San Onofre is out of service while Southern California Edison tries to determine… (Don Bartletti / Los Angeles…)
Southern California Edison announced Friday that it will collaborate with the Scripps Institution of Oceanography on seismic studies looking at offshore faults near the San Onofre nuclear plant, beginning later this year.
Edison requested approval last year from the California Public Utilities Commission to recover $64 million from ratepayers for seismic studies that will help to determine the future of the plant.
Caroline McAndrews, Edison's director of nuclear strategic projects, said the collaboration with Scripps will account for about half of that. A PUC administrative law judge issued a proposed decision last month granting the request, but it is still pending final commission approval.
Scripps scientists will take the lead on the offshore studies using specially equipped boats towing underwater microphones to collect data that will be made available to other experts and to the public. The surveys will evaluate existing and potential faults as well as imaging the underwater terrain.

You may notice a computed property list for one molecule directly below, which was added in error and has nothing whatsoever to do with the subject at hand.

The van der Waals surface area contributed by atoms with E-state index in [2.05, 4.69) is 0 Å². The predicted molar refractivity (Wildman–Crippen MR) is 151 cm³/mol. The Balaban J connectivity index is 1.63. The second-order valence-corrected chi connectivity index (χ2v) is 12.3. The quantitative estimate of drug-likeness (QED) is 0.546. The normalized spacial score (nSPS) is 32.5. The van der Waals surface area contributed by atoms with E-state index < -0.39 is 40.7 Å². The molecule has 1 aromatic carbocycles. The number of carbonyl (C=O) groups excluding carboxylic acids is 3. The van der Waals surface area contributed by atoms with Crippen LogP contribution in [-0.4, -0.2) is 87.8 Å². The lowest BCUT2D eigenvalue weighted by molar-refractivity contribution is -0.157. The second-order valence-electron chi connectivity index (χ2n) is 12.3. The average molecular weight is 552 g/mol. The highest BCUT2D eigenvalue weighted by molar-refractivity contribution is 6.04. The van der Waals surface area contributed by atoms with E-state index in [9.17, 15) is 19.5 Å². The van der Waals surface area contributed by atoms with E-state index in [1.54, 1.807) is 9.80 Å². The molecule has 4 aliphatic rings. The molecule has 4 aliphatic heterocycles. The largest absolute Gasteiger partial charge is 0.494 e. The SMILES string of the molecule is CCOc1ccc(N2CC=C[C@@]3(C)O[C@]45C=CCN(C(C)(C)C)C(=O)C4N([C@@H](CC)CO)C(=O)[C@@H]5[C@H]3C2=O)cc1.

Scripps professor Neal Driscoll, one of the lead scientists on the offshore studies, said the effort will mark the first time in 20 or 30 years that this type of data has been aggregated off the coast of Southern California.
Edison said the involvement of Scripps will add "objective and world-class expertise in geophysics" to the studies.
The group Alliance for Nuclear Responsibility has argued that the PUC should require an independent peer review panel to oversee and review the studies at San Onofre, like the one created for similar studies at the Diablo Canyon nuclear plant.
The judge's proposed decision on Edison's funding request found that the panel at Diablo Canyon had been "too cumbersome for prompt and efficient action" and did not recommend the same measure at San Onofre.
San Onofre is currently out of service while Edison tries to determine what is causing steam generator tubes that carry radioactive water to wear out prematurely.
One tube sprang a leak Jan. 31, prompting the plant to be taken offline. Since then, 509 out of about 39,000 tubes in the two working reactor units have been taken out of service because of excessive wear.